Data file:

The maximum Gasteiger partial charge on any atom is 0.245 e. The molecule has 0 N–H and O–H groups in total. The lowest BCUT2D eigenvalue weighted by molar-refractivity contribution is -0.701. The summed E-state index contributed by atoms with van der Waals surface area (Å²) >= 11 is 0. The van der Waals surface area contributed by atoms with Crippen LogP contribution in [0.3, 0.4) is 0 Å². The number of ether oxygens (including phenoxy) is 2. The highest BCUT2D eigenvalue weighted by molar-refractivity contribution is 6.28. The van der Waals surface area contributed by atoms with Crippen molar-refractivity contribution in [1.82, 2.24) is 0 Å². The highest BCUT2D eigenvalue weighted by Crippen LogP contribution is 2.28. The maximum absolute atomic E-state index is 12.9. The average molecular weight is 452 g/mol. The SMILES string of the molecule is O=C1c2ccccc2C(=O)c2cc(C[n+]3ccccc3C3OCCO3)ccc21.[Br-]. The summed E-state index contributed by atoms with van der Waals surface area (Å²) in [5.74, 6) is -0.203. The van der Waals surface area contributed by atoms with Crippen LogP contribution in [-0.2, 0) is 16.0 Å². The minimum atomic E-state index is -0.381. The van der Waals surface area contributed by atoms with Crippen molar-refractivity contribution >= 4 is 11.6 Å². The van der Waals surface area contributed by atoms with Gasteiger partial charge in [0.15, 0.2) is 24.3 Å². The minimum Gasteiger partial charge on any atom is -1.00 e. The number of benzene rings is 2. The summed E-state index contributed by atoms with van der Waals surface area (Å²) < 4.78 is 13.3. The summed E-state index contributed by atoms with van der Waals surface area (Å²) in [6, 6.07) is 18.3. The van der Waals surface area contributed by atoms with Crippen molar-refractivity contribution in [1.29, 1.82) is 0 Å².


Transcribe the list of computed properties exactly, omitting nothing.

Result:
The maximum Gasteiger partial charge on any atom is 0.245 e. The molecule has 0 N–H and O–H groups in total. The lowest BCUT2D eigenvalue weighted by molar-refractivity contribution is -0.701. The summed E-state index contributed by atoms with van der Waals surface area (Å²) >= 11 is 0. The van der Waals surface area contributed by atoms with Crippen LogP contribution in [0.3, 0.4) is 0 Å². The number of ether oxygens (including phenoxy) is 2. The highest BCUT2D eigenvalue weighted by molar-refractivity contribution is 6.28. The van der Waals surface area contributed by atoms with Crippen molar-refractivity contribution in [1.82, 2.24) is 0 Å². The highest BCUT2D eigenvalue weighted by Crippen LogP contribution is 2.28. The maximum absolute atomic E-state index is 12.9. The average molecular weight is 452 g/mol. The SMILES string of the molecule is O=C1c2ccccc2C(=O)c2cc(C[n+]3ccccc3C3OCCO3)ccc21.[Br-]. The summed E-state index contributed by atoms with van der Waals surface area (Å²) in [5.74, 6) is -0.203. The van der Waals surface area contributed by atoms with Crippen LogP contribution in [-0.2, 0) is 16.0 Å². The minimum atomic E-state index is -0.381. The van der Waals surface area contributed by atoms with Crippen molar-refractivity contribution >= 4 is 11.6 Å². The van der Waals surface area contributed by atoms with Gasteiger partial charge in [0.15, 0.2) is 24.3 Å². The minimum Gasteiger partial charge on any atom is -1.00 e. The number of benzene rings is 2. The summed E-state index contributed by atoms with van der Waals surface area (Å²) < 4.78 is 13.3. The summed E-state index contributed by atoms with van der Waals surface area (Å²) in [6, 6.07) is 18.3. The van der Waals surface area contributed by atoms with Crippen molar-refractivity contribution in [1.29, 1.82) is 0 Å².